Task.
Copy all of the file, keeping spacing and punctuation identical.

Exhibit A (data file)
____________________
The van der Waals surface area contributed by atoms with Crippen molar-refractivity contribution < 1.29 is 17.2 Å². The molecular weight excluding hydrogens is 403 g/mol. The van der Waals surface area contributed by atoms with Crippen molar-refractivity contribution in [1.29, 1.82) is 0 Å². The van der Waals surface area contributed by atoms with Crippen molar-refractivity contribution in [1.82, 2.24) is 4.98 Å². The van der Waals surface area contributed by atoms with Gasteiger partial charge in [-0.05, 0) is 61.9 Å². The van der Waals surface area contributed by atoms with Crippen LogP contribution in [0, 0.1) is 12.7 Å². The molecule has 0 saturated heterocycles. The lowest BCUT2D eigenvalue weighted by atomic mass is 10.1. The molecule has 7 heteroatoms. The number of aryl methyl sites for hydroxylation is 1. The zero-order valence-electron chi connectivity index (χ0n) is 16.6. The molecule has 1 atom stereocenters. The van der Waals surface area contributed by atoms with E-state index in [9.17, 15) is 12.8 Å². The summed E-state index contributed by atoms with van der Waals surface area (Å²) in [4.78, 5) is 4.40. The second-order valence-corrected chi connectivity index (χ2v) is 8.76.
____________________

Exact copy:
The van der Waals surface area contributed by atoms with Crippen molar-refractivity contribution < 1.29 is 17.2 Å². The molecular weight excluding hydrogens is 403 g/mol. The van der Waals surface area contributed by atoms with Crippen molar-refractivity contribution in [1.29, 1.82) is 0 Å². The van der Waals surface area contributed by atoms with Crippen molar-refractivity contribution in [1.82, 2.24) is 4.98 Å². The van der Waals surface area contributed by atoms with Gasteiger partial charge in [-0.05, 0) is 61.9 Å². The van der Waals surface area contributed by atoms with Crippen LogP contribution in [0, 0.1) is 12.7 Å². The molecule has 0 saturated heterocycles. The lowest BCUT2D eigenvalue weighted by atomic mass is 10.1. The molecule has 7 heteroatoms. The number of aryl methyl sites for hydroxylation is 1. The zero-order valence-electron chi connectivity index (χ0n) is 16.6. The molecule has 1 atom stereocenters. The van der Waals surface area contributed by atoms with E-state index in [9.17, 15) is 12.8 Å². The summed E-state index contributed by atoms with van der Waals surface area (Å²) in [4.78, 5) is 4.40. The second-order valence-corrected chi connectivity index (χ2v) is 8.76.